## Equirectangular Efficiency |

The Nikon D3200 has a huge number of pixels on its sensor. This means photos with huge resolution. I just finished rendering a 450 megapixel VR panorama. That's huge.

### Table of Contents

But 450 megapixels refers to the size of the equirectangular map. As we know, the map is a simple mapping of the angles theta (the left-right angle) and phi (the up-down angle) to a section of a 2D plane. Among other things, the mapping results in the zenith and nadir points being smeared out over the top and bottom pixel rows, respectively. If the map image is 1000 pixels wide, then we are using 2000 pixels - the two pixel rows - to store what really only are two VR panorama pixels. That's a 999:1 junk-to-data ratio.

## 1. The Problem

How much image data is there, really, in an equirectangular image map? Let's think about it this way: The equirectangular map is the surface of a sphere, and we assume that the map was produced in a way that gives approximately equal amount of detail to every part of the sphere. If we figure out the area of a single pixel, we can divide the area of the sphere with the area of a pixel and have a fairly good estimate of the actual image data content.

## 2. Image Data

To figure out the area of a pixel, we start by figuring out the angle a single pixel subtends. When the map was rendered, the size was chosen so that each pixel along the horizon would correspond to a single input pixel from the photos making up the panorama. Therefore, we can divide a full circle with the width, w, of the image in pixels:

$${\theta}_{p}=\frac{2\pi}{w}$$

This gives us theta_(p), the number of radians per pixel. For the area, then, we approximate it as a square with side being twice the sine of the half-angle of a pixel:

$${a}_{p}={\left(2rsin\left(\frac{{\theta}_{p}}{2}\right)\right)}^{2}$$

For small x, sin(x) = x. At 450 megapixels, x is indeed small; so we approximate a bit:

$${a}_{p}\approx {\left(2r\left(\frac{{\theta}_{p}}{2}\right)\right)}^{2}$$

Which then simplifies to:

$${a}_{p}\approx {r}^{2}{\theta}_{p}^{2}$$

The area of a sphere is well-known:

A=4pir^2

Now we just divide A by a_(p), to get N, the number of image pixels that fit on the panosphere:

$$N=\frac{A}{{a}_{p}}\approx \frac{4\pi {r}^{2}}{{r}^{2}{\theta}_{p}^{2}}=\frac{4\pi}{{\theta}_{p}^{2}}$$

Since theta_(p) is a function of the map width, we can get a more interesting equation by substituting the definition of theta_(p) back into the definition for N:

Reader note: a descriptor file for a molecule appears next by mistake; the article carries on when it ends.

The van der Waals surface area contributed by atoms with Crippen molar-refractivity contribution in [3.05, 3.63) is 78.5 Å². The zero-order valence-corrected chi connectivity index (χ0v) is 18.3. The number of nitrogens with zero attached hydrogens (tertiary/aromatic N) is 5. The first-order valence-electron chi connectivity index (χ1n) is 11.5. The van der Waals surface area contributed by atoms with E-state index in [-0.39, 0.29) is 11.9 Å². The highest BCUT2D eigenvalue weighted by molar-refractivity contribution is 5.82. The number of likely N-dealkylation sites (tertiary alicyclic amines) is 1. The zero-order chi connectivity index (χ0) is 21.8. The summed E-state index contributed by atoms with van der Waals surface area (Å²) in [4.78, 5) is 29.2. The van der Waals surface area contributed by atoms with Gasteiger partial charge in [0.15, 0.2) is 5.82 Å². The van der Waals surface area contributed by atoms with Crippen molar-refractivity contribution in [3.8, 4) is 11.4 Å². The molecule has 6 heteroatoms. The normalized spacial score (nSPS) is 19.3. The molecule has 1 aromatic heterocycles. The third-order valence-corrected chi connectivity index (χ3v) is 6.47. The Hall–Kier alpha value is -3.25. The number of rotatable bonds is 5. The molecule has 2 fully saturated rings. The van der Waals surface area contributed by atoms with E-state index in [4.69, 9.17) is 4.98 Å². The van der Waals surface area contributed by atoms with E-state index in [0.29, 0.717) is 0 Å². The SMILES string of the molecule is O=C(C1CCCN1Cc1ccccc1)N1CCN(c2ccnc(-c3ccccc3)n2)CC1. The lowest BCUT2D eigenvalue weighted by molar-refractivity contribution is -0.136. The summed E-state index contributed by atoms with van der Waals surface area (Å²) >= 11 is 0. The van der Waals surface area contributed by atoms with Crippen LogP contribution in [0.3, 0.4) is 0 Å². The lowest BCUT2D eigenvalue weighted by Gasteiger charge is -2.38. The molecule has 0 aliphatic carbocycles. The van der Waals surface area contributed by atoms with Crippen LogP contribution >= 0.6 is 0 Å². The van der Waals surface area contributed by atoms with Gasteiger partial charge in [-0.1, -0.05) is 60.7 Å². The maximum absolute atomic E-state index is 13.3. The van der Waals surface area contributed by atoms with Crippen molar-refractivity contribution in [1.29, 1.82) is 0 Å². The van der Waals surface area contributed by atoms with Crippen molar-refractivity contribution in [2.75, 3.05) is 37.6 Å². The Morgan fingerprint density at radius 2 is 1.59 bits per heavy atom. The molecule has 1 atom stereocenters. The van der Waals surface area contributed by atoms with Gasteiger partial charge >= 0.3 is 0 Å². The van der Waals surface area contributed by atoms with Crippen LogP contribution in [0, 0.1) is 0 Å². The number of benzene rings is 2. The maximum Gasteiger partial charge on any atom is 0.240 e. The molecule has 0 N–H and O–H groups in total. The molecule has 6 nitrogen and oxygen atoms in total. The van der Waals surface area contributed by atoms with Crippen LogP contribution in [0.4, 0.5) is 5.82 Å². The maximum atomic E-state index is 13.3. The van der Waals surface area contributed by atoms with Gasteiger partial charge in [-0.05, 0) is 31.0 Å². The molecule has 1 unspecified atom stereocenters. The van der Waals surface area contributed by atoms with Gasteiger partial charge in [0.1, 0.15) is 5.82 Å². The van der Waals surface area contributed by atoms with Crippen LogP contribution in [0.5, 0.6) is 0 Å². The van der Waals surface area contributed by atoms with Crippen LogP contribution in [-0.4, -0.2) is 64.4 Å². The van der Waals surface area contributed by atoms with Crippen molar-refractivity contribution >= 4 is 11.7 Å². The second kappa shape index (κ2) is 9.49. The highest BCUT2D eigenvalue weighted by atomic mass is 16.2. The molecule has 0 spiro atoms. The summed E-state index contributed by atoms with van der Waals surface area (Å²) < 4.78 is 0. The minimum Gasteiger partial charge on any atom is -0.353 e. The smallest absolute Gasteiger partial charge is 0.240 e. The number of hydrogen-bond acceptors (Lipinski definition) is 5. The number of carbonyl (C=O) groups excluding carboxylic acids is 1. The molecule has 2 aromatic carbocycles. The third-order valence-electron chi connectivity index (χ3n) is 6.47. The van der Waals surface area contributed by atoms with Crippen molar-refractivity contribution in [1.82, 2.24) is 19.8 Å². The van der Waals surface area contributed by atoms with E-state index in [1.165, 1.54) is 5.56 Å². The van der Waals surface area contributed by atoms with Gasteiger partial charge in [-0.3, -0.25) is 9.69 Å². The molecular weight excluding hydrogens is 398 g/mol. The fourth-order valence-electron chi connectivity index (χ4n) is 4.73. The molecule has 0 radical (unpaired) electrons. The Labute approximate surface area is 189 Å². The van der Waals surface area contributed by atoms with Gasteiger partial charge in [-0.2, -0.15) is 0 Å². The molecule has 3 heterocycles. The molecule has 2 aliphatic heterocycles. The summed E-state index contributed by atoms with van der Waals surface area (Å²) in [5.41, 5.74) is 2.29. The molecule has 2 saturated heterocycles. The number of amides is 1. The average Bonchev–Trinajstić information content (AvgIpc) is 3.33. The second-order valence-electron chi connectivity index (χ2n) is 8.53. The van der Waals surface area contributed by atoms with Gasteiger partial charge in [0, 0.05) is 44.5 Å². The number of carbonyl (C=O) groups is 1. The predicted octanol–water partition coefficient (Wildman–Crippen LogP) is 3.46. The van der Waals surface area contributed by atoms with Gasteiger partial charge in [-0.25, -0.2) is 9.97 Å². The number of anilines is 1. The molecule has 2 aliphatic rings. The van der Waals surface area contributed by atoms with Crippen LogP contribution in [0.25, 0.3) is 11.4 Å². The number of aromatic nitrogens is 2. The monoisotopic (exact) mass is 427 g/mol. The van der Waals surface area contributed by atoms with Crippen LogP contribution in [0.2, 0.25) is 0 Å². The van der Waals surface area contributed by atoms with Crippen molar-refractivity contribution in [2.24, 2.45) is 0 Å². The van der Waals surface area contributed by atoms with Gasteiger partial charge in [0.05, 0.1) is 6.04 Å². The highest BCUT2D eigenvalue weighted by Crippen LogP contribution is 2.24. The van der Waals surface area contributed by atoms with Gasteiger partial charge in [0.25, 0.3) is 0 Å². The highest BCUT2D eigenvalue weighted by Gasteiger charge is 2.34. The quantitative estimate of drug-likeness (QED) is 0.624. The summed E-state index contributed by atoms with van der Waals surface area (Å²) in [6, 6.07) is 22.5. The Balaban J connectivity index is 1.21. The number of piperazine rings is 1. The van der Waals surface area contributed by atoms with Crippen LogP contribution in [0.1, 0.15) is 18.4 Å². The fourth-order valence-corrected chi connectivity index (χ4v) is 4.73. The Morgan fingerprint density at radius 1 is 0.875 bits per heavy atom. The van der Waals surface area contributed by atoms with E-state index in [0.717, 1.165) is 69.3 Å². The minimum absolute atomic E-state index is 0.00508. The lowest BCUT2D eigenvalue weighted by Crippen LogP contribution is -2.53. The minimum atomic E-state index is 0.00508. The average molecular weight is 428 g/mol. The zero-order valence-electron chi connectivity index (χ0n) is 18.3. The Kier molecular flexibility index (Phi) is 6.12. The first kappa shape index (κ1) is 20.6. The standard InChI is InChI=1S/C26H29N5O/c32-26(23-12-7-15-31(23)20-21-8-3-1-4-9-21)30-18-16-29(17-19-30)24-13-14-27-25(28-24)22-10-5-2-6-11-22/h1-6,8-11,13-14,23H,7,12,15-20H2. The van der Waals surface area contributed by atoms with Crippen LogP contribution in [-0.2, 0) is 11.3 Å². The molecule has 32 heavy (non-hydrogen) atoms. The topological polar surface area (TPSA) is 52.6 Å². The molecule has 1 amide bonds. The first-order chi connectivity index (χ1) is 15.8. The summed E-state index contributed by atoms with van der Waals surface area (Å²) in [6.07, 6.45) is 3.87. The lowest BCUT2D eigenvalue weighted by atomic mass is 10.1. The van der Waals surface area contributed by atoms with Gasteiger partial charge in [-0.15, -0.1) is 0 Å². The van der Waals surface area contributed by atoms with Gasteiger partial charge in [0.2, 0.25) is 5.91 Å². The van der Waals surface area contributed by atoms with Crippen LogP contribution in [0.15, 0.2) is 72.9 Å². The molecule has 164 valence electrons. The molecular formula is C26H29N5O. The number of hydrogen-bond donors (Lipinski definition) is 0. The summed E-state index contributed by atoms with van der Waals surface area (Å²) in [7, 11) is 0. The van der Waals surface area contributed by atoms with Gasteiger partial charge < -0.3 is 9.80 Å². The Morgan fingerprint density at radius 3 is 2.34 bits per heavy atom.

$$N\approx \frac{4\pi}{{\left(\frac{2\pi}{w}\right)}^{2}}=\left(4\pi \right)/\left(\frac{4{\pi}^{2}}{{w}^{2}}\right)$$

...which, in the end, simplifies down to:

$$N\approx \frac{{w}^{2}}{\pi}$$

For a 30,000 x 15,000 equirectangular map, then, the real amount of image data is **287 megapixels**.

## 3. Efficiency

To figure out the efficiency, E, of storing a VR panorama as an equirectangular map, we note that there are wh pixels in the map, and since 0 <= theta < 2pi but -pi/2 <= phi <= pi/2 we know that h = w/2. Some substitutions give N_(m), the number of pixels in the map, as:

$${N}_{m}=wh=w\left(\frac{w}{2}\right)=\frac{{w}^{2}}{2}$$

Then we just divide N by N_(m) and get:

$$E=\frac{N}{{N}_{m}}$$

$$\approx \frac{{w}^{2}}{\pi}/\frac{{w}^{2}}{2}=\frac{2}{\pi}$$

$$\approx 0.64=64\%$$

**Sixty-four percent**. I thought it'd be worse, so I'm actually happy seeing that number.

## 4. Perceptual Values

Some may object to the above calculation giving equal weight to pixels close to the zenith or nadir points. As I've written before about the making of VR panoramas, the interesting parts of a panorama tend to be within 33 degrees of the horizon.

If we really want to figure out the efficiency, then, we should only count the pixels along this band. Fortunately, there is a simple formula for this. The area of a sphere above x radians of latitude is: 2pir^2(1 - sin(x)). Two such areas are present, so we subtract this twice from the area of the sphere and end up with A_(i):

A_(i) = 4pir^2 - 4pir^2(1 - sin x)

= 4pir^2 - 4pir^2 + 4pir^2sin(x)

= 4pir^2sin(x)

Dividing again by a_(p):

N_(i) = A_(i) / a_(p)

~~ (4pir^2sin(x)) / theta_(p)^2

Substituting the definition of a_(p) back in and fixing up the equation:

w^2sin(x) / pi

Putting this into the efficiency formula as above leads to:

E = N_(i) / N_(m)

= (w^2sin(x)) / pi // w^2 / 2

= (2sin(x))/pi

Evaluating this at x = 33° gives:

2 * sin(0.5759) / pi ~~ 0.35 = 35%

That's just **35%**. 156 megapixels of interesting stuff, from a 450 megapixel image. Ouch.

## 5. A Final Twist

But what does the JPEG encoding do with this? Given that the image is more and more smeared out toward the poles, you would expect the JPEG encoder to be more efficient in compressing the data. It turns out that it does: The "interesting section" of the panorama is stored as a 112MB jpg in Photoshop at quality 12. The full panorama is 236MB at the same level of quality. So, in terms of actual on-disk storage needs, the efficiency, even in this worst case, is 47%, which, given that someone just might be interested in the zenith and nadir views, is "not good but acceptable" in my mind. Maybe future versions of the Java JPEG encoder will allow one to use a different quality setting on a per-macroblock level.